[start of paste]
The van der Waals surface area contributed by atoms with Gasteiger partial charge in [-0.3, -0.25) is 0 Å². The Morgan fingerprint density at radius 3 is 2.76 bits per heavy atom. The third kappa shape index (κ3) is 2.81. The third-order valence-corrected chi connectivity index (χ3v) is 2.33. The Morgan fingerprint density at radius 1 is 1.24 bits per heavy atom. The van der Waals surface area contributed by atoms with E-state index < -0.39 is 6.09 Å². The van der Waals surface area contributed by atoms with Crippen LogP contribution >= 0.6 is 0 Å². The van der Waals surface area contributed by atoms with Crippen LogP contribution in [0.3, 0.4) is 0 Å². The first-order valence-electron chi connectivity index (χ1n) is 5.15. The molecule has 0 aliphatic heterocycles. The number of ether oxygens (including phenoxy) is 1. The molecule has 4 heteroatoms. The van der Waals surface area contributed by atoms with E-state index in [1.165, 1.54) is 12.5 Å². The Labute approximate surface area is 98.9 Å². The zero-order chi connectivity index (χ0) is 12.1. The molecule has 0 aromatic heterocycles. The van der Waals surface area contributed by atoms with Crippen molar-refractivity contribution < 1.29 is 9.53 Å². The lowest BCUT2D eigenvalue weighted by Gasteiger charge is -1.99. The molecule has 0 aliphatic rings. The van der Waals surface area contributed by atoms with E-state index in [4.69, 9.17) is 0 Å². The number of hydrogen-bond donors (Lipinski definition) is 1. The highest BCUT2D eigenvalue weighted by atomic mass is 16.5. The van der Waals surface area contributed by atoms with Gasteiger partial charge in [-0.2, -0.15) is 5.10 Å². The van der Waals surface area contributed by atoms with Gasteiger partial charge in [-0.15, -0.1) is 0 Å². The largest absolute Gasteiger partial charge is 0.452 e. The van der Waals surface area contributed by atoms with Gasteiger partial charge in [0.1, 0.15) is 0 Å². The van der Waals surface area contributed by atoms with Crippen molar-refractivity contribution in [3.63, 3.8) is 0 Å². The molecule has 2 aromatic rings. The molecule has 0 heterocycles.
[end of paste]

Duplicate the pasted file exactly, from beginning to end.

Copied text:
The van der Waals surface area contributed by atoms with Gasteiger partial charge in [-0.3, -0.25) is 0 Å². The Morgan fingerprint density at radius 3 is 2.76 bits per heavy atom. The third kappa shape index (κ3) is 2.81. The third-order valence-corrected chi connectivity index (χ3v) is 2.33. The Morgan fingerprint density at radius 1 is 1.24 bits per heavy atom. The van der Waals surface area contributed by atoms with E-state index < -0.39 is 6.09 Å². The van der Waals surface area contributed by atoms with Crippen LogP contribution >= 0.6 is 0 Å². The van der Waals surface area contributed by atoms with Crippen LogP contribution in [0.3, 0.4) is 0 Å². The first-order valence-electron chi connectivity index (χ1n) is 5.15. The molecule has 0 aliphatic heterocycles. The number of ether oxygens (including phenoxy) is 1. The molecule has 4 heteroatoms. The van der Waals surface area contributed by atoms with E-state index in [1.165, 1.54) is 12.5 Å². The Labute approximate surface area is 98.9 Å². The zero-order chi connectivity index (χ0) is 12.1. The molecule has 0 aromatic heterocycles. The van der Waals surface area contributed by atoms with Crippen molar-refractivity contribution < 1.29 is 9.53 Å². The lowest BCUT2D eigenvalue weighted by Gasteiger charge is -1.99. The molecule has 0 aliphatic rings. The van der Waals surface area contributed by atoms with E-state index in [4.69, 9.17) is 0 Å². The number of hydrogen-bond donors (Lipinski definition) is 1. The highest BCUT2D eigenvalue weighted by atomic mass is 16.5. The van der Waals surface area contributed by atoms with Gasteiger partial charge in [-0.2, -0.15) is 5.10 Å². The van der Waals surface area contributed by atoms with Gasteiger partial charge in [-0.15, -0.1) is 0 Å². The largest absolute Gasteiger partial charge is 0.452 e. The van der Waals surface area contributed by atoms with Gasteiger partial charge in [0.1, 0.15) is 0 Å². The van der Waals surface area contributed by atoms with Crippen molar-refractivity contribution in [3.63, 3.8) is 0 Å². The molecule has 2 aromatic rings. The molecule has 0 heterocycles.